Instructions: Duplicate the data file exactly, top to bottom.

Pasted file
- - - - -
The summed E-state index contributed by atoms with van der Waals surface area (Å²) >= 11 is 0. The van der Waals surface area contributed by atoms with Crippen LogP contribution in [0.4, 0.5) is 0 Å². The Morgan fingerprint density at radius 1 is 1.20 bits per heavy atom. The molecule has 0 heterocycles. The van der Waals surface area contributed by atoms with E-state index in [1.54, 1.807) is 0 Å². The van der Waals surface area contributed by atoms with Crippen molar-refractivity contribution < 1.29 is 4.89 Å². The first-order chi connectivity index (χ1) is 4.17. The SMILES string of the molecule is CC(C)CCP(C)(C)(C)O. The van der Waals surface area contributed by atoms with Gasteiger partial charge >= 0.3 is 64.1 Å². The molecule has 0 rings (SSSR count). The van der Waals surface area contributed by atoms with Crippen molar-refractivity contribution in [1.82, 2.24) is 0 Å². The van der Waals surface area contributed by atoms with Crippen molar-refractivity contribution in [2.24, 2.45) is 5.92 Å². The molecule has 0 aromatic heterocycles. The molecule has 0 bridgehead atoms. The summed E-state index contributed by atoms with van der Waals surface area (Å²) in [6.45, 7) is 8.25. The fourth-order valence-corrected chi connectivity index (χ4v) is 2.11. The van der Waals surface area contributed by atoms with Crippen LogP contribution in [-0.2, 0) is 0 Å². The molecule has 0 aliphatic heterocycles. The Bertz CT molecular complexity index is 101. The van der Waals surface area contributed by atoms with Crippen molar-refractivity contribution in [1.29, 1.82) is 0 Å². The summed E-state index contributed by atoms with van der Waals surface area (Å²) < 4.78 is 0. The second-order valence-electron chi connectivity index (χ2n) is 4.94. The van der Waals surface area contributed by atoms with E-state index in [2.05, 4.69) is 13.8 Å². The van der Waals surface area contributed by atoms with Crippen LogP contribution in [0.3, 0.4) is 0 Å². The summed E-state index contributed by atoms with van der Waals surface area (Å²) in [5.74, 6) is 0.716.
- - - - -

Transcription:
The summed E-state index contributed by atoms with van der Waals surface area (Å²) >= 11 is 0. The van der Waals surface area contributed by atoms with Crippen LogP contribution in [0.4, 0.5) is 0 Å². The Morgan fingerprint density at radius 1 is 1.20 bits per heavy atom. The molecule has 0 heterocycles. The van der Waals surface area contributed by atoms with E-state index in [1.54, 1.807) is 0 Å². The van der Waals surface area contributed by atoms with Crippen molar-refractivity contribution < 1.29 is 4.89 Å². The first-order chi connectivity index (χ1) is 4.17. The SMILES string of the molecule is CC(C)CCP(C)(C)(C)O. The van der Waals surface area contributed by atoms with Gasteiger partial charge >= 0.3 is 64.1 Å². The molecule has 0 rings (SSSR count). The van der Waals surface area contributed by atoms with Crippen molar-refractivity contribution in [1.82, 2.24) is 0 Å². The van der Waals surface area contributed by atoms with Crippen molar-refractivity contribution in [2.24, 2.45) is 5.92 Å². The molecule has 0 aromatic heterocycles. The molecule has 0 bridgehead atoms. The summed E-state index contributed by atoms with van der Waals surface area (Å²) in [6.45, 7) is 8.25. The fourth-order valence-corrected chi connectivity index (χ4v) is 2.11. The van der Waals surface area contributed by atoms with Crippen LogP contribution in [-0.2, 0) is 0 Å². The molecule has 0 aliphatic heterocycles. The Bertz CT molecular complexity index is 101. The van der Waals surface area contributed by atoms with Crippen molar-refractivity contribution in [1.29, 1.82) is 0 Å². The summed E-state index contributed by atoms with van der Waals surface area (Å²) < 4.78 is 0. The second-order valence-electron chi connectivity index (χ2n) is 4.94. The van der Waals surface area contributed by atoms with E-state index in [2.05, 4.69) is 13.8 Å². The van der Waals surface area contributed by atoms with Crippen LogP contribution in [0.3, 0.4) is 0 Å². The summed E-state index contributed by atoms with van der Waals surface area (Å²) in [5.74, 6) is 0.716.